In answering my hon. Friend’s question, I pay tribute to his considerable experience in these matters, as the whole House knows. The exclusions apply to people if they do not wish to apply for redundancy and would not be made redundant. If they wish to apply for redundancy voluntarily from within those fields, they are allowed to do so. In essence, they are excluded if they do not want to apply, but allowed to apply voluntarily should they wish to do so. I hope that answers his question.
As Members can see for themselves, a large number of right hon. and hon. Members are seeking to catch my eye and I am keen to accommodate the level of interest. If I am to have any chance of doing so, however, my ritual exhortation to brevity takes on a particular importance.
I think we will come to regret the cuts to our capability. My question relates specifically to medical staff. Can the Minister say exactly how many medics will be made redundant as a result of the plans he has announced today? What impact will they have on medics cross-service, particularly on operations and in places such as the Queen Elizabeth hospital in Birmingham, and on the expertise and experience in the medical division of our armed forces?
Mr Speaker, I know you have asked for brevity, but as the hon. Gentleman has mentioned the military-managed ward at the Queen Elizabeth hospital it would be remiss of me not to pay tribute to the wonderful people who work there and the marvellous service they provide to our wounded and injured personnel. Bless you, Mr Speaker.
There may be some small reductions to the number of Army medics in this tranche, and some small reductions in naval and RAF medics and dentists in tranche 4. The details are still being worked through, but the hon. Gentleman, who has done this job, will understand that if we are downsizing the regular forces, it makes sense to downsize concomitantly the size of the medical division—but no more than that.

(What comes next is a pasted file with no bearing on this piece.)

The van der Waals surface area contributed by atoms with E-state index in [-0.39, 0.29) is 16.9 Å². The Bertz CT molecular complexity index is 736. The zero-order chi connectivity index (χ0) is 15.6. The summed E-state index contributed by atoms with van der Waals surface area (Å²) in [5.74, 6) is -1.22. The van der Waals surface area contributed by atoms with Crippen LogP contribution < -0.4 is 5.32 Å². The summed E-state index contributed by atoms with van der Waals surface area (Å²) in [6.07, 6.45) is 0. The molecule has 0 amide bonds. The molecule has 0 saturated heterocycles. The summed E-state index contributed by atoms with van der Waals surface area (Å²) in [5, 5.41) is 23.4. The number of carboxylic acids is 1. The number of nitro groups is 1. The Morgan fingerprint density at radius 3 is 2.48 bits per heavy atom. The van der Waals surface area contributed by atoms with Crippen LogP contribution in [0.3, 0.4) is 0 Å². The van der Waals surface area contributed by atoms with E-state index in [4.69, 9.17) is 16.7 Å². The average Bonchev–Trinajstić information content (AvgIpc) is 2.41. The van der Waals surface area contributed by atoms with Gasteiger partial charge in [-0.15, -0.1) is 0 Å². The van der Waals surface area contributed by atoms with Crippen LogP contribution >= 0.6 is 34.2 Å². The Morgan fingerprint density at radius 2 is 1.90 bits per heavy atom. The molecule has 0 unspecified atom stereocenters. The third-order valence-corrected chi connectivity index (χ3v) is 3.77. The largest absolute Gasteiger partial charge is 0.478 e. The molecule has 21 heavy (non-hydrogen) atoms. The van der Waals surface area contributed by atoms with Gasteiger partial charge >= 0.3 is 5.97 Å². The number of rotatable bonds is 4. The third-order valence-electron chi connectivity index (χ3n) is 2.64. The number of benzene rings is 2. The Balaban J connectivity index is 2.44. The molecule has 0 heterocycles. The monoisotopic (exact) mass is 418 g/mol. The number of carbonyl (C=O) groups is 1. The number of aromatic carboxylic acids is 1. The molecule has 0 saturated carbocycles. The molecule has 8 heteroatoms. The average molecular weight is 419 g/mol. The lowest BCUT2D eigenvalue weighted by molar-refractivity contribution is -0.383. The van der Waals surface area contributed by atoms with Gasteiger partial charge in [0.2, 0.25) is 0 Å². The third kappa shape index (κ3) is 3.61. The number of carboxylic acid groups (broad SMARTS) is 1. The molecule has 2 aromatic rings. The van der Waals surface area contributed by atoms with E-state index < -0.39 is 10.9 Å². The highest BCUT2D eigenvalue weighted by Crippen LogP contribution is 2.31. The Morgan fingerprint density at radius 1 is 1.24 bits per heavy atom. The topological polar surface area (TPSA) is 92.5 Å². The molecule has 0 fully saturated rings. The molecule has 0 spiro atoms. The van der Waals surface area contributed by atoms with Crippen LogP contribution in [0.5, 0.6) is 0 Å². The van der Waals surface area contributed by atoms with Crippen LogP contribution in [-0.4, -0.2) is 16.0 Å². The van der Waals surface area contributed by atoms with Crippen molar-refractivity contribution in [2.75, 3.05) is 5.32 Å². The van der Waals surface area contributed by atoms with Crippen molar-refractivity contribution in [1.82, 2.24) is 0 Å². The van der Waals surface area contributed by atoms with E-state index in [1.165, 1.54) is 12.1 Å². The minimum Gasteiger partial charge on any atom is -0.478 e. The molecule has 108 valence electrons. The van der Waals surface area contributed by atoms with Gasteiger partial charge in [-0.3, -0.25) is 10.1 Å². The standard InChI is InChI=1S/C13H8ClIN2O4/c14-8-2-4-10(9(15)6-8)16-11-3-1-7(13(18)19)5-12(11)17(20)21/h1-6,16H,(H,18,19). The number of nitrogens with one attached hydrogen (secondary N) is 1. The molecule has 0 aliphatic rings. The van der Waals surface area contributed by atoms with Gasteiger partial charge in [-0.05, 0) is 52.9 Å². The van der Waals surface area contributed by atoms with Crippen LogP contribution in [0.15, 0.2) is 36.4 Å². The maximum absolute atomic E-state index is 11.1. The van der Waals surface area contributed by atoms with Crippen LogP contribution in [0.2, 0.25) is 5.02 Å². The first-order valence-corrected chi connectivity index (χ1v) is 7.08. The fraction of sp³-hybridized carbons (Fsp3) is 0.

I am grateful to the Minister for his blessing, which is considerably more than either of us offered the other when first we met in September 1983.
Can we have an assurance that those selected for redundancy will not include any of those who have specialist skills, such as intelligence gathering, that would assist in the achievement of the ambitious agenda announced by the Prime Minister yesterday?
I would say to my right hon. and learned Friend that in rebalancing the regular Army for its new, smaller size, we need to ensure that we have the correct balance of skills in our armed forces, and we will attempt to do that, including for intelligence personnel.
Service personnel numbers in Scotland are at a record low of 11,000. Will the Minister confirm whether that will go down yet further? Only last year the Ministry of Defence said that between 6,500 and 7,000 troops would return from Germany, that a new barracks would be built at Kirknewton and that there would be new training areas in the borders. Will the Minister confirm that the Government are going back on all those commitments?